An old man lies on his deathbed, and from it, reminisces about this childhood and his relationship with his father. Simple, yes? Yes, but Tinkers is not an "in your face" type of story. George Washington Crosby lapses in and out of consciousness as his loved ones wait for the inevitable. His childhood memories come and go in fleeting, almost ethereal ways. Some memories are more structured than others, but nearly all center around his father Howard, who spent a good portion of his adult life struggling with Epilepsy, which back then, was not a disease that people were familiar with. After a particularly bad episode, one which leaves George with a bitten hand, George's mother seeks help in treating this disease. Except, the "treatment" for such a thing back in those days involved a trip to a mental institution. Something that Howard wants no part of since his own father was taken to one when he was just a young boy. As a tinker, Howard is used to traveling from farm to farm, selling his wares. He is no stranger to travel. So, he loads up his cart and leaves his family, for good. What George recalls from his deathbed, are the tender moments between a father and his son, but also the darker moments of terror, not knowing or understanding what was happening to his father at the time. This is a sad story. It has a heavy, weighty feel to it even though it's such a short novel. Harding's grasp of the father/son dynamic is gripping and unrelenting at times. The images he paints with words caused me to pause in thought numerous times and it's left me mentally exhausted. That sounds like a negative comment but it's really not. Death is an ordeal and losing a loved one certainly takes its toll and that is what it feels like. It's as if I weathered a storm and now the clouds have passed. There is a moment of quiet wonder. That is what I am embracing right now. As a book club book, I think there would be a lot to discuss as far as how Harding presents his ideas, and his writing style in general, but it's a simple story at heart. Those looking for a book that is heavy on plot, won't find that in Tinkers, but it's a rewarding read nonetheless.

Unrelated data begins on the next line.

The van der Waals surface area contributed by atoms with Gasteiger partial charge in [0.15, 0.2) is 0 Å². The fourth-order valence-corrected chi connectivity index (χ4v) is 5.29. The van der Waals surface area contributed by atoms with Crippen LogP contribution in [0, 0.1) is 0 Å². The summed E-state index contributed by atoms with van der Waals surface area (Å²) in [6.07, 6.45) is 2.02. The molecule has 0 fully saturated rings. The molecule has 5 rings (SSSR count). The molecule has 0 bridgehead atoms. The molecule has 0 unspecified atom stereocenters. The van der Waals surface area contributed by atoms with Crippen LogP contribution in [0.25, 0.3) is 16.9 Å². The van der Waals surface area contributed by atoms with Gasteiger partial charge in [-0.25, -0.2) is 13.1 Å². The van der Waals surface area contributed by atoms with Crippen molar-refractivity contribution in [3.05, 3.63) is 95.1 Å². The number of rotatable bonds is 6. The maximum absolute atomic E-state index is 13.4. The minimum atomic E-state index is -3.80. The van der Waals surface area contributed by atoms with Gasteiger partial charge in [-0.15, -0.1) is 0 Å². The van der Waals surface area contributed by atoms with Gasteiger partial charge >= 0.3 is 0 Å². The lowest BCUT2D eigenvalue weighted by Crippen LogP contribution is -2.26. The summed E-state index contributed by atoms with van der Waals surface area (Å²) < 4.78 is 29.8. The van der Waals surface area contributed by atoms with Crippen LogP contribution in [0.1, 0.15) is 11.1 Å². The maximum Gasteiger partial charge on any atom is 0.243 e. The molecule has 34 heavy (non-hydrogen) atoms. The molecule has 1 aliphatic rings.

stampdaphant More than 1 year ago